Verizon justified its additional tethering fee by arguing that tethered devices, such as laptops and tablets, have higher data capacities than phones, so customers who tethered use more data than customer who do not tether. (326) Under its tethering policy, Verizon charged both unlimited data plan subscribers as well as usage-based data subscribers an additional fee for tethering their Verizon mobile device to third party devices. Because of its determination to charge the latter, the additional fee seemed like an unnecessary distinction between the Verizon device and the third party device.

In July of 2012, Verizon entered a consent decree with the FCC, in which the company agreed to pay $1.25 million to the FCC for its failure to comply with C-Block conditions requiring the company to maintain open access to its network for all applications and devices. (327) Verizon failed to comply with this requirement by forcing customers to pay an additional cost in order to use tethering applications that connect third party devices to Verizon's network. (328) In addition to the fine, which amounts to little more than a slap on the wrist, Verizon agreed to implement a company-wide system to ensure compliance with the C-Block requirements of their LTE network. (329) The system includes (1) training for employees on the requirements for licensees of C-Block spectrum, (2) legal review of all communications between Verizon and application store operators regarding availability of the application to Verizon customers, and (3) disclosure of all instances of noncompliance during the two-year implementation of the plan. (330) The fact that Verizon has now shifted all of its plans to usage-based billing has eliminated any incentive it may have to restrict tethering apps.

4. Verizon/Google Wallet

Google has developed a mobile payment application called Google Wallet, which it has built into the proprietary chip installed in certain phones. (331) Google Wallet permits consumers to secure digital transactions over a short distance using phones with a near field communication (NFC) chip. (332) NFC payment systems enable users to pay for items in physical retail stores by tapping an NFC-enabled device on a payment reader. In 2011, Verizon determined that it would not preload Google Wallet on its mobile devices and may prevent users from downloading the application to devices after-the-fact. (333) Verizon has expressed hesitance to embrace the application because it must ensure it is appropriately "integrated into a new, secure and proprietary hardware element" in the devices. (334)

Critics of Verizon's treatment of Google Wallet suggest that Verizon's decision on the issue is related to its potential to partner with other mobile carriers, AT&T and T-Mobile, to launch a mobile payment application called "Softcard." (335) Competition among mobile payment applications has increased as the application and e-commerce industry become more lucrative, as evidenced by the recent launch of Apple Pay. (336) Though it is "still unclear whether many consumers will want to use electronic wallets," carriers and developers hope "mobile-payment platforms create new revenue streams by training customers to use their phones to shop." (337)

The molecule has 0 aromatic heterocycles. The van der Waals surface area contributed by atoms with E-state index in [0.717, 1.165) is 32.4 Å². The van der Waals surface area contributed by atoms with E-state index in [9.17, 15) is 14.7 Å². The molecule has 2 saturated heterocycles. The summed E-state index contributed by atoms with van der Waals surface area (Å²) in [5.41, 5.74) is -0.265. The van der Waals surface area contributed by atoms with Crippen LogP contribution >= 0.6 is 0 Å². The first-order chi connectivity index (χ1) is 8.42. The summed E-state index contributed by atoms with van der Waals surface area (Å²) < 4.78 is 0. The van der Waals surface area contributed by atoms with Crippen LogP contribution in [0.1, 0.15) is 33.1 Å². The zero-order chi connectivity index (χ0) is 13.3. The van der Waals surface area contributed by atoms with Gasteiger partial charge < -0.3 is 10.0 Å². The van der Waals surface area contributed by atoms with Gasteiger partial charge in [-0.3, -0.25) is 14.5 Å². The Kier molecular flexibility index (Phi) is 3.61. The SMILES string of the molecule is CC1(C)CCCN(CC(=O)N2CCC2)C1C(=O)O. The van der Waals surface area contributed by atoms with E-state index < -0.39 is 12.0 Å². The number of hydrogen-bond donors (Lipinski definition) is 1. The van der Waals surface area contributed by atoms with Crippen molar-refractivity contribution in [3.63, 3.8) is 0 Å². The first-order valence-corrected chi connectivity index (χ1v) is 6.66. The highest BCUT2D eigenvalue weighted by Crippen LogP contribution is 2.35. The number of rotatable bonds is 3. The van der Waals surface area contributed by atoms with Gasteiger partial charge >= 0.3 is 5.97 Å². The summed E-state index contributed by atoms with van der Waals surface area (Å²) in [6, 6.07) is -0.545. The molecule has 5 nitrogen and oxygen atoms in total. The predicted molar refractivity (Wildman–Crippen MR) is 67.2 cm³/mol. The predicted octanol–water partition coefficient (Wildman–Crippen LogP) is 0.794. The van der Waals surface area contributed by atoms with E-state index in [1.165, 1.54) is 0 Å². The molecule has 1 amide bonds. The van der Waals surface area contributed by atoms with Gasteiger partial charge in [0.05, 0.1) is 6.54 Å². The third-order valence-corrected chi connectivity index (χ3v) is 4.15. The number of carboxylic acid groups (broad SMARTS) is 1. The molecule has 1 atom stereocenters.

Verizon may be able to overcome complaints regarding its potentially discriminatory treatment of Google Wallet if it can adequately show that Google Wallet may jeopardize security on its network. According to some sources, Google Wallet may raise security concerns. A security firm called Zvelo contended, "the Google Wallet PIN, which is required of users to confirm purchases made with their phones, can be cracked via an exhaustive numerical search." (338) In addition, some critics contend that NFC systems will compromise consumer privacy. Though Google "plans to require users to opt into any service that would use or store their purchase data," and even though "the current version of Google Wallet doesn't allow data to be stored," critics contend that NFC systems will not be consistent and anticipate breaches of consumer privacy. (339) Both of these concerns apply to all NFC systems and are not unique to Google Wallet.

A bigger threshold question is whether the fact that Google Wallet is a built-in feature of the chip instead of an application arguably takes it outside the purview of the Open Internet Order. As such, applying the Open Internet Order to Google Wallet would extend the Order's scope beyond content, services, and applications to hardware features as well.

5. Amazon Kindle/Zero Rating

Amazon's Kindle has raised a host of interesting issues as well. Originally, the Kindle was shipped with a proprietary network known as Whispernet that gave prioritized treatment to Amazon services. (340) More recently, the Kindle Fire accelerates content that accesses Amazon's cloud services through the Silk browser. (341)